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Bird’s tracker racks up ridiculous cellphone bill

Scientists and environments have long tracked birds because their migratory patterns provide many clues into what is going on with the world. The distances they will travel in order to get to specific locations, as well as when they go, can tell us plenty.

The act of tracking birds has been made easier with improved technology, as now the data can be more precise and transmitted in real time. Now, technology can fail and that is a problem, but for the most part it’s been a tremendous help.

However, the issue that arose with a recent tracking effort was likely unexpected. And perhaps a little comical.

This issue created a bird of a different feather

What happened was some Polish environmentalists with EcoLogic outfitted a migrating male white stork named Kajtek with a tracking device that used a SIM card to help relay the data. Now, you may recognize SIM cards as the very things that allow our cellphones to connect to networks, and indeed it is the very same thing.

In this case, the folks who were tracking the stork noticed it stopped moving in the Blue Nile Valley in Sudan, which was on the way back to Poland after he made an annual 3,700-mile trek to Africa.

At that point the environmentalists figured Kajtek probably died. But then on April 26 the tracker started sending information again, taking a strange 16-mile trip before going dark again.

That was weird, yes, but then weeks later the picture began to clear up. That’s when EcoLogic received a $2,700 phone bill.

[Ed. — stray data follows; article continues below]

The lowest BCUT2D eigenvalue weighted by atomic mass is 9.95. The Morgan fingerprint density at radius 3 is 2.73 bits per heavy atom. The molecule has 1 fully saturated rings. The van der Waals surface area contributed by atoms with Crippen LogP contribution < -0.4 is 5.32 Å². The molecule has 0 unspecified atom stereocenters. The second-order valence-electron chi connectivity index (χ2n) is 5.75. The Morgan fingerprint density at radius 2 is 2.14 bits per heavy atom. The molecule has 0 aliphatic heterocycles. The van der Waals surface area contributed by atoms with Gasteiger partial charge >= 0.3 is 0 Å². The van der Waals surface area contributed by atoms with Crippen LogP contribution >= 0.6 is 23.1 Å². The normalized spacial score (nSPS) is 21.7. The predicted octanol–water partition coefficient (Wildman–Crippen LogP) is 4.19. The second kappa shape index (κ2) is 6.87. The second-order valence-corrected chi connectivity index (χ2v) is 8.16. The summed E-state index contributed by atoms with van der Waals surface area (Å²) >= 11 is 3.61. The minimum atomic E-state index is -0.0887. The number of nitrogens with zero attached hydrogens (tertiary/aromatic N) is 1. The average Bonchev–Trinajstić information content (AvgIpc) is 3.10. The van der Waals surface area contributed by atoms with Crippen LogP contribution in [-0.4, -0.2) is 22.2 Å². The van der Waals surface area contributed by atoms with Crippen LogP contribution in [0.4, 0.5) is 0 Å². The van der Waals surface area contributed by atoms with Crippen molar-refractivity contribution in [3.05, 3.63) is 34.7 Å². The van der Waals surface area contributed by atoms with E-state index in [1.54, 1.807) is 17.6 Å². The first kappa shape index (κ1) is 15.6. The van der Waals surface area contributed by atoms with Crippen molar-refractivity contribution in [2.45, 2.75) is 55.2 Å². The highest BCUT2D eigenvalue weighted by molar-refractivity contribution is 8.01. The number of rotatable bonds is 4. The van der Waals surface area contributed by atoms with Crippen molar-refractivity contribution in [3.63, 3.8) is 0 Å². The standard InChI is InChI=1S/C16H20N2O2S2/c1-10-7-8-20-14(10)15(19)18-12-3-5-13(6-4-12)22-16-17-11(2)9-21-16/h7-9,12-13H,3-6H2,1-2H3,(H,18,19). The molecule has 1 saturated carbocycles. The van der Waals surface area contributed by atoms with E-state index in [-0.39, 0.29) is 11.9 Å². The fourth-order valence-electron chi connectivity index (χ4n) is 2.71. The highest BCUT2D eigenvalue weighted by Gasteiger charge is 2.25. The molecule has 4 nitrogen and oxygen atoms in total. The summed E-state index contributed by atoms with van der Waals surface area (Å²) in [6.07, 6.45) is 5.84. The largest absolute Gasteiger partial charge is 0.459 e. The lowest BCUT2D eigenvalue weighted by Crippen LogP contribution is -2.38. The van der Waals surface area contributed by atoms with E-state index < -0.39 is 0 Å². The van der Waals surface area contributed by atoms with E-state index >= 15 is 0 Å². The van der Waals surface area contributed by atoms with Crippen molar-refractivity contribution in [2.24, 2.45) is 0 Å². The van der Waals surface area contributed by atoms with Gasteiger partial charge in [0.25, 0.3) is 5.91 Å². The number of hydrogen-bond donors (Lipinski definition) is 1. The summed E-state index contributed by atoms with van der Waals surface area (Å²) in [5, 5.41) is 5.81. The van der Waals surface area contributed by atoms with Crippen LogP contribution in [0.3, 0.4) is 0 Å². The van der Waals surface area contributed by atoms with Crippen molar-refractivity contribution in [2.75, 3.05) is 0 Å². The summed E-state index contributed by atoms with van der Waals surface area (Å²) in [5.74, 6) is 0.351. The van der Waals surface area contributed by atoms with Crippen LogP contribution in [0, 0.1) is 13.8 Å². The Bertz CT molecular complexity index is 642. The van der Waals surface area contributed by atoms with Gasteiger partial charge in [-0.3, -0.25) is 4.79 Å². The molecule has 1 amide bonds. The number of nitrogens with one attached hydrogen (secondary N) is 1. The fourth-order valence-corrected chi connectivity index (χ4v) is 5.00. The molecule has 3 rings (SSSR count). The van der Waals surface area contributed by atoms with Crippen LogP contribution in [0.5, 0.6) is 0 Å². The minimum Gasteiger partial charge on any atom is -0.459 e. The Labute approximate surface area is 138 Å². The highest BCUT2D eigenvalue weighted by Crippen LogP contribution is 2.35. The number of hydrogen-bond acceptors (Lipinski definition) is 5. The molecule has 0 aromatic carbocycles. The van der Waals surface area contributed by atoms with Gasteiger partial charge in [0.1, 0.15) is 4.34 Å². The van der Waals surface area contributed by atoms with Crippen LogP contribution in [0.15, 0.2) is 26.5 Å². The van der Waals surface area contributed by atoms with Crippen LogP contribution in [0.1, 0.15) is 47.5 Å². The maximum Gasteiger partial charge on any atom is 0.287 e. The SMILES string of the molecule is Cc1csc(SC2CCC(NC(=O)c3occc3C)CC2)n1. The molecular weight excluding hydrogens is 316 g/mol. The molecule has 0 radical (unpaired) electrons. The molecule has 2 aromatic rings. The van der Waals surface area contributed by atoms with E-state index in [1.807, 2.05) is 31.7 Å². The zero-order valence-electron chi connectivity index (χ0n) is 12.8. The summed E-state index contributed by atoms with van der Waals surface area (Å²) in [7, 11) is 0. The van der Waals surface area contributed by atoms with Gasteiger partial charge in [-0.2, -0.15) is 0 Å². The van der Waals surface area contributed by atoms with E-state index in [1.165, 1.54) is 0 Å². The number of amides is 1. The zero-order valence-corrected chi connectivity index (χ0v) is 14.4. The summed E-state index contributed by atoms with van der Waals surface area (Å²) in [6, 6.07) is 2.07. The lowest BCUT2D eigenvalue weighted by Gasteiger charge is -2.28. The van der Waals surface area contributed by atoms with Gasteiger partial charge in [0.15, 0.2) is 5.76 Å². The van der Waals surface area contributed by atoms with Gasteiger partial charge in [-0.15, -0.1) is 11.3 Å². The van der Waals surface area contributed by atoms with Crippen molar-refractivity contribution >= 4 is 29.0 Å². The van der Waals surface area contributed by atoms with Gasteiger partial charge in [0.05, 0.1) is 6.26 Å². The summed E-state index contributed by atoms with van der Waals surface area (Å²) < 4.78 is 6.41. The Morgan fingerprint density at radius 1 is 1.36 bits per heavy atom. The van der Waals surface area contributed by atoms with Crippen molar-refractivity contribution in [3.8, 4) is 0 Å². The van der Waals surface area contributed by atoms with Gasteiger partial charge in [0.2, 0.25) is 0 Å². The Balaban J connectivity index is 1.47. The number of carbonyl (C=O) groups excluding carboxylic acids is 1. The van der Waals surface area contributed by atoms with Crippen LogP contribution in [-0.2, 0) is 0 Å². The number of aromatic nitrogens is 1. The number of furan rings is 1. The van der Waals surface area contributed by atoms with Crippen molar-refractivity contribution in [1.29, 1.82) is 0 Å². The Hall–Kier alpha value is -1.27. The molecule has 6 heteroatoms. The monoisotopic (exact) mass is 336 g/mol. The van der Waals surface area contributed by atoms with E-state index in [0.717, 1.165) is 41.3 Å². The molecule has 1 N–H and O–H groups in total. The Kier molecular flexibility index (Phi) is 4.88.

Essentially someone took the bird’s tracker and put it in their phone before piling up the charges. EcoLogic is unsure of when the calls were made and they have no idea who took the card and made them, but understands they will probably have to pay the bill.

It is also unclear if Kajtek was killed to get the card or if the card was taken after the bird died, though given the time between when it stopped moving and when the card started up again, it appears unlikely that someone shot it down just to take the SIM.

Instead, it is more likely that the bird passed away and then someone happened upon it, noticing the tracking device before removing it and taking the SIM card. At that point, they went on quite the calling spree.

Really quick, what is a white stork?

The white stork is a pretty large bird, as it can reach a length of around 45 inches with a standing height of 49. Its wingspan ranges from 61 to 85 inches, with it weighing up to about 10 pounds.

They are generally found across Europe, but can also be spotted in North Africa.

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